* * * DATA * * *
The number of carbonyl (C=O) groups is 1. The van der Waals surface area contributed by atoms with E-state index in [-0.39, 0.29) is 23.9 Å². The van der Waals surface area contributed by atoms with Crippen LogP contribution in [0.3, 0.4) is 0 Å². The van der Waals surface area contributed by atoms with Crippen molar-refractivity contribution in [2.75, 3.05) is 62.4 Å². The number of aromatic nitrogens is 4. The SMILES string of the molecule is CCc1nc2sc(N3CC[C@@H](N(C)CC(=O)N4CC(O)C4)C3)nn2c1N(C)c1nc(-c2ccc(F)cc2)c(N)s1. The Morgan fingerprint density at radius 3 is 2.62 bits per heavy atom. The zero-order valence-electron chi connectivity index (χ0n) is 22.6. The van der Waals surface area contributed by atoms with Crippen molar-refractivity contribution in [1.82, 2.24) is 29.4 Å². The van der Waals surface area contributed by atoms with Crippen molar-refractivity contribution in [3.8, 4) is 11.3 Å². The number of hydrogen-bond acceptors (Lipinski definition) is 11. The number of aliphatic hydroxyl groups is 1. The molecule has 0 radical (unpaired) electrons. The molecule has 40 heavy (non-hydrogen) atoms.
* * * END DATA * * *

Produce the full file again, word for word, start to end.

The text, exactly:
The number of carbonyl (C=O) groups is 1. The van der Waals surface area contributed by atoms with E-state index in [-0.39, 0.29) is 23.9 Å². The van der Waals surface area contributed by atoms with Crippen LogP contribution in [0.3, 0.4) is 0 Å². The van der Waals surface area contributed by atoms with Crippen molar-refractivity contribution in [2.75, 3.05) is 62.4 Å². The number of aromatic nitrogens is 4. The SMILES string of the molecule is CCc1nc2sc(N3CC[C@@H](N(C)CC(=O)N4CC(O)C4)C3)nn2c1N(C)c1nc(-c2ccc(F)cc2)c(N)s1. The Morgan fingerprint density at radius 3 is 2.62 bits per heavy atom. The zero-order valence-electron chi connectivity index (χ0n) is 22.6. The van der Waals surface area contributed by atoms with Crippen molar-refractivity contribution in [1.82, 2.24) is 29.4 Å². The van der Waals surface area contributed by atoms with Crippen molar-refractivity contribution in [3.8, 4) is 11.3 Å². The number of hydrogen-bond acceptors (Lipinski definition) is 11. The number of aliphatic hydroxyl groups is 1. The molecule has 0 radical (unpaired) electrons. The molecule has 40 heavy (non-hydrogen) atoms.